When I walked over to the casket the sweet face of Howard Pierre smiled back at me! I kid you not. He was smiling! In death as in life he clearly radiated the peaceful integrity of his soulful personality! It was a beautiful vision!

We prayed a rosary before the funeral Mass and afterwards more than two hundred people joined the “repass” for a feast of home cooked jambalaya, smoked chicken, potato salad and several varieties of delicious cake…all prepared by members of the close knit community…And I love this-the men were in charge of the food service!

Together, we celebrated a life well lived and we gave thanks for the miracle of grace that carried Howard Pierre into our world-to inspire the hearts and souls of countless individuals whose lives have been eternally blessed for having known this faithful, trusting servant of God!

Wednesday, August 27, 2014


"St. Monica was a woman of great faith," the priest declared as he began his homily at morning Mass at Holy Name of Jesus Catholic Church here in New Orleans.

That’s all it took.

I felt the tears welling up in my eyes and a sudden rush of emotion as his prophetic words penetrated me to the core. “A woman of great faith,” I thought to myself as I sighed deeply. “She certainly was.” I admired her and I understood her.

St. Monica knew God intimately, and she relied on him completely. She was a woman who believed in the power of steadfast, unbridled prayer. She was a wife who kept a hopeful heart during intense and prolonged suffering at the hands of her abusive husband. And she was a mother who allowed God’s grace to carry her through the torment and pain triggered by her prodigal son.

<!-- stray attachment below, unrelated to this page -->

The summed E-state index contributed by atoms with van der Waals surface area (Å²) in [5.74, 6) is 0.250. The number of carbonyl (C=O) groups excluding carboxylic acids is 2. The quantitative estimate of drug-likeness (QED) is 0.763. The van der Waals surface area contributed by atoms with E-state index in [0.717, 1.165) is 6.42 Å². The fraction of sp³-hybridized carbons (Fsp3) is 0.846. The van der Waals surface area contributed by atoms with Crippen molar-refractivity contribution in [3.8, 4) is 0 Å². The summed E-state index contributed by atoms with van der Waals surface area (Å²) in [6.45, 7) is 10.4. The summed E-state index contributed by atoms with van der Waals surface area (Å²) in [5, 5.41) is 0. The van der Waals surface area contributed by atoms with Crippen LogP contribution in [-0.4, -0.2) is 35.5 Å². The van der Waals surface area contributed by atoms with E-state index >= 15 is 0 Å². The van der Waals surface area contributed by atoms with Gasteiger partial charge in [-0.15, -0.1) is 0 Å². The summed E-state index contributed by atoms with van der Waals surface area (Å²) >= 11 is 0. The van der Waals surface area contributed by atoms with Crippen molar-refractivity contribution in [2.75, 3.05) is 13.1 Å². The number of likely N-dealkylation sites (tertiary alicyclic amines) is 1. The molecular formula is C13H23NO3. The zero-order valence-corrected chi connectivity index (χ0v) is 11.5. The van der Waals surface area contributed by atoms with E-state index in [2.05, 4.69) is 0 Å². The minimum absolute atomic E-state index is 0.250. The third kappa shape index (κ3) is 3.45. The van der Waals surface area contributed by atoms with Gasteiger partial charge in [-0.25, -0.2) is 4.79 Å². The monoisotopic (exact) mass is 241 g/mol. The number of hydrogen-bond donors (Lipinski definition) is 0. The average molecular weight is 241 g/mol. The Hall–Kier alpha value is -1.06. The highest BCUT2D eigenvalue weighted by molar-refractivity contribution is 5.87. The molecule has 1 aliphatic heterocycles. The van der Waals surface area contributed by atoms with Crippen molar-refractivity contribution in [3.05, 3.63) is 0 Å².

St. Monica put her faith in God every single day…and she never took it back. She remained faithful to God, and he remained faithful to her. During 17 years of suffering, St. Monica grew her faith and as a result, God grew his grace around her. And in time, he manifested the miracle St. Monica had been praying for; the conversion of her addicted son, St. Augustine, who is now revered as one of the most influential doctors of the Catholic Church.

Yesterday I completed a novena to St. Monica which I dedicated to my five sons. I prayed for God’s intercession in their daily lives because it is my hope that each one of them will come to know the Lord intimately, powerfully and joyfully so that nothing and no one will ever get in the way of that relationship.

Like St. Monica, I am relentless in my prayer life, remaining loyal to a daily disciplined rhythm of prayer that invites grace and feeds my faith. I know no other way to make it through the rigors and rainy days of life in a world that is beautiful, yet challenging, gifted yet exhausting.

Personally I have so much to be thankful for having experienced the power of prayer through the return of the prodigal son. I have watched the resurrection of the dead and I have felt God’s amazing grace flow through me as I've navigated some pretty horrendous situations.

Through it all I have come to understand that God is completely faithful. And as St. Monica so clearly represented, when we remain faithful to him, the inevitable burdens will eventually be transformed into precious jewels of grace that will strengthen and sanctify us.

I’d like to close with these words from “Confessions” by St. Augustine….

“Too late have I loved you, O Beauty of ancient days, yet ever new! Too late I loved you! And behold, you were within, and I abroad, and there I searched for you; I was deformed, plunging amid those fair forms, which you had made. You were with me, but I was not with you. Things held me far from you—things which, if they were not in you, were not at all. You called, and shouted, and burst my deafness. You flashed and shone, and scattered my blindness. You breathed odors and I drew in breath—and I pant for you. I tasted, and I hunger and thirst. You touched me, and I burned for your peace